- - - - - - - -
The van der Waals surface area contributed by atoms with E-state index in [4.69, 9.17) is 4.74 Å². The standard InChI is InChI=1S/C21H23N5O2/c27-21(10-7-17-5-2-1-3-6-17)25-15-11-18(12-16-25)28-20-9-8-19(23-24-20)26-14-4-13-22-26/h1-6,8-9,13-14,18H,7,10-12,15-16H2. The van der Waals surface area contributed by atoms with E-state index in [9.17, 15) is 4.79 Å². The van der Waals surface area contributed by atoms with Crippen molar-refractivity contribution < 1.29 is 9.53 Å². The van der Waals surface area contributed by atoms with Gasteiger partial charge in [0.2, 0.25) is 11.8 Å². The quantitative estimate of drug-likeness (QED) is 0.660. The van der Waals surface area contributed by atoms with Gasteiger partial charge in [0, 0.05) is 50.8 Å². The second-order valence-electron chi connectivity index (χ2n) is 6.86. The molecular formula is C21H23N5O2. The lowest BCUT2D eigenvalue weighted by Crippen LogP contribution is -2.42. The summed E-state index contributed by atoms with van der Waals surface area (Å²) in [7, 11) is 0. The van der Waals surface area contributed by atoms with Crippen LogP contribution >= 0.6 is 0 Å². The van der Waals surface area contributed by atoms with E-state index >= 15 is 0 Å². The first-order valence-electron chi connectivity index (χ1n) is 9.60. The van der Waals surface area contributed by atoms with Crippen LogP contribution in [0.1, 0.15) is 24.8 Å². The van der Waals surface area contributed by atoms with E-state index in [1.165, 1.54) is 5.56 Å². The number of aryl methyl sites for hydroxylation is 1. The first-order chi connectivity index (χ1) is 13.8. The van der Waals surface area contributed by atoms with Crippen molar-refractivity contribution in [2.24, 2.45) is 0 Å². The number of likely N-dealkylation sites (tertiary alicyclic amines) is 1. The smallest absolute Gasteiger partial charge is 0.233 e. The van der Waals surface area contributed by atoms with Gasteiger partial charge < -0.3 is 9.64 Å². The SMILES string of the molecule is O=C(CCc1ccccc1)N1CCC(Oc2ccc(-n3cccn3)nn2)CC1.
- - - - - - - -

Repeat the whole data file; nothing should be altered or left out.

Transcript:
The van der Waals surface area contributed by atoms with E-state index in [4.69, 9.17) is 4.74 Å². The standard InChI is InChI=1S/C21H23N5O2/c27-21(10-7-17-5-2-1-3-6-17)25-15-11-18(12-16-25)28-20-9-8-19(23-24-20)26-14-4-13-22-26/h1-6,8-9,13-14,18H,7,10-12,15-16H2. The van der Waals surface area contributed by atoms with E-state index in [9.17, 15) is 4.79 Å². The van der Waals surface area contributed by atoms with Crippen molar-refractivity contribution < 1.29 is 9.53 Å². The van der Waals surface area contributed by atoms with Gasteiger partial charge in [0.2, 0.25) is 11.8 Å². The quantitative estimate of drug-likeness (QED) is 0.660. The van der Waals surface area contributed by atoms with Gasteiger partial charge in [0, 0.05) is 50.8 Å². The second-order valence-electron chi connectivity index (χ2n) is 6.86. The molecular formula is C21H23N5O2. The lowest BCUT2D eigenvalue weighted by Crippen LogP contribution is -2.42. The summed E-state index contributed by atoms with van der Waals surface area (Å²) in [7, 11) is 0. The van der Waals surface area contributed by atoms with Crippen LogP contribution >= 0.6 is 0 Å². The van der Waals surface area contributed by atoms with E-state index >= 15 is 0 Å². The first-order valence-electron chi connectivity index (χ1n) is 9.60. The van der Waals surface area contributed by atoms with Crippen LogP contribution in [0.1, 0.15) is 24.8 Å². The van der Waals surface area contributed by atoms with E-state index in [1.165, 1.54) is 5.56 Å². The number of aryl methyl sites for hydroxylation is 1. The first-order chi connectivity index (χ1) is 13.8. The van der Waals surface area contributed by atoms with Crippen molar-refractivity contribution in [2.24, 2.45) is 0 Å². The number of likely N-dealkylation sites (tertiary alicyclic amines) is 1. The smallest absolute Gasteiger partial charge is 0.233 e. The van der Waals surface area contributed by atoms with Gasteiger partial charge < -0.3 is 9.64 Å². The SMILES string of the molecule is O=C(CCc1ccccc1)N1CCC(Oc2ccc(-n3cccn3)nn2)CC1.